Hakskeen Pan is a dry lake bed, and the world’s largest unworked saltpan. It lies way up in the far north west of the Northern Cape, 300 km from Upington, virtually on the eastern border of Namibia.
Hakskeen is one of at least five such pans in Mier.
Mier is a wilderness area dominated by rich red sand dunes (high in iron oxide) that average a height of 35 metres, great stick clusters that are the nests of sociable weavers (up to 300 of them live in any one colony), and some of the most breathtaking scenery in the country, provided you can take the heat.
Mier is tucked up in the far reaches of South Africa where it dribbles away into a narrow wedge between Namibia and Botswana, most of it incorporated into the Kgalagadi Transfrontier Park.
There is virtually nothing between Upington and Mier, so if you’re headed there – and you may be because Open Africa’s Kalahari Red Dune Route, an ‘authentic experience’ route that helps generate income for the locals, brings visitors to Mier – then you may definitely want to stock up on fresh water and supplies in Upington, whilst you still can.
A small group of !Khomani San who live here is all that remains of the indigenous San people of South Africa. In 1995 they were awarded 40 000 hectares of farming land in Mier, as well as a portion of the Kgalagadi Transfrontier Park just north of here (25 000 hectares). Known as the Heritage Park it is managed jointly by the !Khomani San, local Mier communities and SANParks.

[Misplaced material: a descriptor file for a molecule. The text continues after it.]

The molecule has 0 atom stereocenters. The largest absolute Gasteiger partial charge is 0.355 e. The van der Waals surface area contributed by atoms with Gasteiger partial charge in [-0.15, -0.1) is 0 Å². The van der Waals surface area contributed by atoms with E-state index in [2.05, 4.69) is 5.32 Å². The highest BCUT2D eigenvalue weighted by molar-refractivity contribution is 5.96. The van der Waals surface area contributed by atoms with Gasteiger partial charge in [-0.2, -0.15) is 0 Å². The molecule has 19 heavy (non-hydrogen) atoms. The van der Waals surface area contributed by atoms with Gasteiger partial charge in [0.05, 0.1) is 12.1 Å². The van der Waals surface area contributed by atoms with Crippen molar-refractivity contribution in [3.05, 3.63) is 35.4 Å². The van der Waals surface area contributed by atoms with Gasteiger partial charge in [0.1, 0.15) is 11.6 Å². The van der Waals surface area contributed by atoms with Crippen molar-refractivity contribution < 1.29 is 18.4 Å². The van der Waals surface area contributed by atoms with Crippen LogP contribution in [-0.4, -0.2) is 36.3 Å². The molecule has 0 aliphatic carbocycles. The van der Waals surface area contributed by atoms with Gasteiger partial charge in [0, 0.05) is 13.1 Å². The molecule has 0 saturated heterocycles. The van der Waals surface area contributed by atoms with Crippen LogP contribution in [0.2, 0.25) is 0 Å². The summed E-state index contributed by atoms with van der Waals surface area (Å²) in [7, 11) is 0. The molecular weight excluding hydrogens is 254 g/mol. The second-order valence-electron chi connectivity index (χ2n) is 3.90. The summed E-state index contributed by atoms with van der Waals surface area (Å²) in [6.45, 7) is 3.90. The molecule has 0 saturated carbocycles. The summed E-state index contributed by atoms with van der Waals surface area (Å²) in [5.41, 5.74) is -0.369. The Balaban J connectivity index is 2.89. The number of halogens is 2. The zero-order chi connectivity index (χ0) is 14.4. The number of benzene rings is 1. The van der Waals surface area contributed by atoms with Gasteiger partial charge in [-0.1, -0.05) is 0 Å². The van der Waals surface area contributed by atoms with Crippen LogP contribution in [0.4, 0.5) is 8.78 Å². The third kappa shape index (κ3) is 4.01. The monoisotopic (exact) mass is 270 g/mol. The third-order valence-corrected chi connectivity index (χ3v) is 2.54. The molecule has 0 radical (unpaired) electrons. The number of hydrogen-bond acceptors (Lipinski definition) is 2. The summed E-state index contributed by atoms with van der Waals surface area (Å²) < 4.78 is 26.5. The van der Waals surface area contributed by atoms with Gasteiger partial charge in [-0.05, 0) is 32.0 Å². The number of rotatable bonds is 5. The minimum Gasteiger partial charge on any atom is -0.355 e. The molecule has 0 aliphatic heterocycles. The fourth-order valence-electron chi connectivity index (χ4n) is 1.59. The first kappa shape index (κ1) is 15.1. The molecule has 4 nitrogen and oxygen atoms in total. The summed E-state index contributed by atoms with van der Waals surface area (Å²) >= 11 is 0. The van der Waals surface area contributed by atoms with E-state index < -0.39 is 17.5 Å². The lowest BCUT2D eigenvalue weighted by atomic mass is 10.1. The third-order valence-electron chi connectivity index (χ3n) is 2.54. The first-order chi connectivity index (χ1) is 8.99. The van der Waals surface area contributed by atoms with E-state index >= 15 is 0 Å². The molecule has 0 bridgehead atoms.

Hakskeen Pan falls into the area owned by the !Khomani San. It’s recently been in the news because, like its cousin Verneuk Pan, it attracts speed freaks and is about to become the venue for the Bloodhound team’s landspeed record attempt (intent on a 1000 mph World Land Speed Record).
Bloodhound’s team is convinced Hakskeen Pan is the flattest place on Earth, and thus perfect. It will give them a 20 km long run for the Bloodhound SCC car, an upgrade on the Thrust SSC that broke the sound barrier at 1228 kph in 1997.
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